Advance Directives

Getting Their Papers – And Your Life – In Order

An essential element in managing another person’s life is securing the paperwork that says you have the authority to do so.

advance directivesFrom making medical decisions to filing taxes to dealing with the cable company, if you are the primary caregiver, you will be asked over and over again to produce proof that you have the right to speak and make decisions for your loved one. The documents that give you that authority are called advance directives. And luckily, they are easy to create and legally file.

What You Need

Advance directives are legal documents that ensure a person’s wishes concerning their healthcare and finances are carried out should they become unable to express them. The documents you definitely should have for your loved one and yourself include:

  • A living will
  • A healthcare power of attorney
  • A will
  • A durable power of attorney

In simple terms, the living will addresses end-of-life issues, such as requesting or withholding medical treatments.

The healthcare power of attorney is broader and allows the person that they appoint, also known as their proxy, to make medical decisions on your behalf if you are unable to. For instance, if your loved one were in a stable coma, his or her healthcare proxy could make decisions about his or her everyday care. Both the living will and the healthcare power of attorney are only activated when a physician declares the patient unable to give consent.

A will deals with the division of property and assets after death.

The durable power of attorney allows the appointment of a person to manage financial affairs should your loved one become incapacitated. Your loved one decides on the scope of the durable power of attorney and under what conditions it is activated. Durable power of attorney ends at death. The executor of a will, who can be the same person who has durable power of attorney, then takes charge of the estate and financial affairs.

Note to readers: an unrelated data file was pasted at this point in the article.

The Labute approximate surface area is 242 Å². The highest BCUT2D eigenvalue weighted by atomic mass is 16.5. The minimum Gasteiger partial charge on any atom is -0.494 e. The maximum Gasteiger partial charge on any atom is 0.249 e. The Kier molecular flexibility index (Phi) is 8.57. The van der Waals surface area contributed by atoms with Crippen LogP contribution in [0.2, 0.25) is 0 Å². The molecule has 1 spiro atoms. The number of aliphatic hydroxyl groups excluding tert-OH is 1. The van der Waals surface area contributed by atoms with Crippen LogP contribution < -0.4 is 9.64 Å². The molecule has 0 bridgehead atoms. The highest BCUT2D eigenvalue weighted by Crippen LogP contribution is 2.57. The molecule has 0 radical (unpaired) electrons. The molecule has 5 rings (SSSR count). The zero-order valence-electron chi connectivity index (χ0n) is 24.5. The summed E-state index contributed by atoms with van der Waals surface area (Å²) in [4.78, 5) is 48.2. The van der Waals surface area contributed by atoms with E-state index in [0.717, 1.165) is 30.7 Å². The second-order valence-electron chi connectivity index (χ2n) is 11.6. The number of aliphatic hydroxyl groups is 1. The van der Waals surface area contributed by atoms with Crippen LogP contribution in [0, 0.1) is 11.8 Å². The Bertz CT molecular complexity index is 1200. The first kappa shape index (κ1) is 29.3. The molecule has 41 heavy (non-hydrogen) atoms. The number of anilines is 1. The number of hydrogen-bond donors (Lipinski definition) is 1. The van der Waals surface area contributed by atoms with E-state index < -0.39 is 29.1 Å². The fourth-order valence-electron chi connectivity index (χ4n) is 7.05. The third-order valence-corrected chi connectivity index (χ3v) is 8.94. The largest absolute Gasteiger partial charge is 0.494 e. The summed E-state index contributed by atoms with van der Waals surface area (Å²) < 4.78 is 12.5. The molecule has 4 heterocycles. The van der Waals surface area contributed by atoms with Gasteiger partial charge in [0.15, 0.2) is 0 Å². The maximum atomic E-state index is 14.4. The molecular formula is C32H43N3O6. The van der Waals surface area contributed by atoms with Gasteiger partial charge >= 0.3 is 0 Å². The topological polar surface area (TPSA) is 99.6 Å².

In truth, we all should have these documents on file no matter our age. Consider while you are helping your loved one to create theirs that you and other family members might consider creating and filing your own. 

Put It In Writing

You don’t have to use an attorney to create advance directives, but you may feel a lot more secure using one.

North Carolina living will and healthcare power of attorney instructions and forms are available at https://www.sosnc.gov/ahcdr/. This site also has a registry where you can file up to four advance directive documents for easy access. In addition, most area hospitals and hospice organizations have forms on site and are glad to help you with them. Be aware, however, that these directives must be properly executed and witnessed to be valid.

Will and durable power of attorney forms can be downloaded online as well. However, unless your life is super simple, think twice about executing these documents without an attorney. An attorney can be especially helpful if you have multiple marriages, stepchildren, grandchildren, a large estate, or other more complex life situations. With all advance directives, there is a lot to consider that is unique to your loved one and you. A lot is riding on the paperwork being properly done. While you can “do it yourself,” talking with a professional is prudent.